Be Aware of Legal Vulnerabilities

One of the most important aspects to think about from a legal point of view is the vulnerabilities that could be hiding in the tiny cracks of your business. Here are some actionable steps to carry out to make sure that your business is fully protected.


Brand Protection

Brand protection is paramount for a flourishing business – you don’t want to spend all your resources growing your business for it not to be properly protected. Not protecting your brand opens your business up to significant risk. When you weigh the cost of brand protection against the cost of dealing with a brand dispute, it’s a no-brainer.

If your business name hasn’t already been trademarked, you could accidentally be infringing on someone else’s trademark. If there are trademarked names similar/identical to your business name within the same industry, you could be forced to rebrand at some stage in the future. It’s a disaster waiting to happen.

  • Check the UK trademark register to find out if there are any similar business names trading in the same industry as you. You can check it here –
  • If there aren’t any similar trademarks, add trademarking to your to-do list. Nothing is stopping someone else from coming along, trademarking your business name, and forcing you to spend loads of time and money on a rebrand.

Website Compliance

Having a website for your business is a brilliant asset. It can essentially act as your ‘shop window’ if you don’t have a physical office/premises.  Remember, it’s also essential that your website is legally compliant. There are certain things that your website must have, otherwise, you’re susceptible to risk, damaged reputation and even fines.

  • To comply with GDPR, your website must have a privacy and cookies policy in place. This details what personal information your business collects, why you need that information, how you use it and what rights people have to that information. It should also cover how your website uses cookies.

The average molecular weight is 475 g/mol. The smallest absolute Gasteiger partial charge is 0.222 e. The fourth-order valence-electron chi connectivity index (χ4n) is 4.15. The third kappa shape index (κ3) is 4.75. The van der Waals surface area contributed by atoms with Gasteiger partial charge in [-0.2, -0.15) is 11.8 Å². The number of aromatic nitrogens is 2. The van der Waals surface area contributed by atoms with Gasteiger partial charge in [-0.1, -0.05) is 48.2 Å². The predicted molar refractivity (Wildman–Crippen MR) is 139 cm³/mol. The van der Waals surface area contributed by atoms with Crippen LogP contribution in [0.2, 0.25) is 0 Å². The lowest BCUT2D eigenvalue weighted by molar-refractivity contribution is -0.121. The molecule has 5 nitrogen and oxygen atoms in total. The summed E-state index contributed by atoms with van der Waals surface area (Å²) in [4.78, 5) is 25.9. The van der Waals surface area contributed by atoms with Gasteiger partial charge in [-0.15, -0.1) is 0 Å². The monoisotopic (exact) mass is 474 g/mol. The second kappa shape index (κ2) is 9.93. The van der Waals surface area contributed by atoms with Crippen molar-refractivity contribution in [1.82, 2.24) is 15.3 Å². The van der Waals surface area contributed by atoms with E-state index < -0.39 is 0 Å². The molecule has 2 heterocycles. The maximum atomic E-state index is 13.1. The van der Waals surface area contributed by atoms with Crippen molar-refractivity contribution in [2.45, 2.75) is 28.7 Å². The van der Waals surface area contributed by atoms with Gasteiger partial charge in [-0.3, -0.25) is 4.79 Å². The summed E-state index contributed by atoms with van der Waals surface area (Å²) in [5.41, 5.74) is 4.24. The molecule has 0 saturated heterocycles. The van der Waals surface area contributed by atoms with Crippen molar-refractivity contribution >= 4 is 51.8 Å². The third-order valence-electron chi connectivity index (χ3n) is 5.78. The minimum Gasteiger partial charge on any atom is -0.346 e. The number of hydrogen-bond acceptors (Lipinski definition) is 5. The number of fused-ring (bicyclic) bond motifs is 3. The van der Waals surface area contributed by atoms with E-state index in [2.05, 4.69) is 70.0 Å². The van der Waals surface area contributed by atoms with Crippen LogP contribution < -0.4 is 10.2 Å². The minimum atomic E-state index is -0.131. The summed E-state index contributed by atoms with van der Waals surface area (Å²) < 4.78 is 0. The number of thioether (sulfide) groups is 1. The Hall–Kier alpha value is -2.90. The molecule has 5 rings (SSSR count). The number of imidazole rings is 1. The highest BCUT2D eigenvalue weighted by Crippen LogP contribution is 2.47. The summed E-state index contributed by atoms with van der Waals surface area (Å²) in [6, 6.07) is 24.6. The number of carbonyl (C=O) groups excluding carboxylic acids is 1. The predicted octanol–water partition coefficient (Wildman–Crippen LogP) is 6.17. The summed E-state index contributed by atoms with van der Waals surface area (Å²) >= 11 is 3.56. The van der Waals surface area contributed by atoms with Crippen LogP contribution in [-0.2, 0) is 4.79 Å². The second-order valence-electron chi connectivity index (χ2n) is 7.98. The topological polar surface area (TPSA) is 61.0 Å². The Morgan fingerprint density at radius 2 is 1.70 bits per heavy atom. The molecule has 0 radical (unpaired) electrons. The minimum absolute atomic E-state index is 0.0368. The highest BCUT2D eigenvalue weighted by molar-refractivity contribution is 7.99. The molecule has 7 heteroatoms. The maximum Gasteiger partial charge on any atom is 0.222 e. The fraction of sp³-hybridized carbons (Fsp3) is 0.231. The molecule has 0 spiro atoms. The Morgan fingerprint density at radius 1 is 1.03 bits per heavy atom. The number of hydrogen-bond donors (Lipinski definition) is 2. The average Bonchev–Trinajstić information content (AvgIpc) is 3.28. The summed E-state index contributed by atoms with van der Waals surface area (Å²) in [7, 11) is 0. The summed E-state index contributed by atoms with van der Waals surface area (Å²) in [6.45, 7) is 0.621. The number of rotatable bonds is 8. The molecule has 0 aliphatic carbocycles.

• A cookies consent banner is another GDPR requirement and must pop up every time someone visits your website, even if they’ve accepted cookies the last time they visited your website.
  • Lastly, you need website terms of use, setting out the terms of using your website, and protecting the copyright in your website content (i.e., it stops others from stealing it and using it as their own!)


Now, we know how important contracts are, every solicitor could go on about this until the sun comes up. What are some contract vulnerabilities you could be facing?

  • Simply not having the proper contracts in place to fit, cover and protect your business opens you up to risk. Look at your business from a legal perspective and figure out which contracts you need to have in place. Some of the basics are customer terms and conditions and employment contracts.
  • We always talk about the importance of customer T+Cs. These are there to ensure you receive payment, help with refunds and limit how much you can be sued in a worst-case scenario.
  • Do you have employees? It’s a legal requirement for you to give them a written statement of work (employment contract) the day they begin – if you don’t have these contracts in place, get this drafted and signed swiftly.

Data Protection and GDPR

This is incredibly important, and you need to be aware of your business’s obligations surrounding this. Non-compliance with data protection regulations could land you hefty fines through the door. Here’s what to be aware of:

  • You need to register with the Information Commissioner’s Office (ICO) as you will collect personal data. This is a fee you pay annually. If you don’t do this, you could be fined. If you haven’t registered, do it now.
  • To make sure you aren’t opening yourself up to any data protection weaknesses or vulnerabilities, nominating a person in your business responsible for data protection is a good idea. Also, think carefully about who needs to access customer personal data and restrict those who don’t. Add to your to-do list to encrypt, and password-protect personal data, particularly when laptops/mobile devices are taken off premises that could get lost or stolen.
  • When becoming aware of a data breach, ensure you report this to the ICO without delay, definitely no more than 72 hours later!
  • Marketing emails should only be sent when customers have provided consent to such contact, AND this consent can be withdrawn at any time; you will need to heed their request so as not to fall foul of the ICO.

Keeping on top of your legal vulnerabilities is extremely important to reduce business risk as you scale and grow. If, after reading this, you feel like you could benefit from some one-to-one advice, please take advantage of our free 15-minute legal advice calls, where you can ask any legal questions relating to your business. You can book a slot here:



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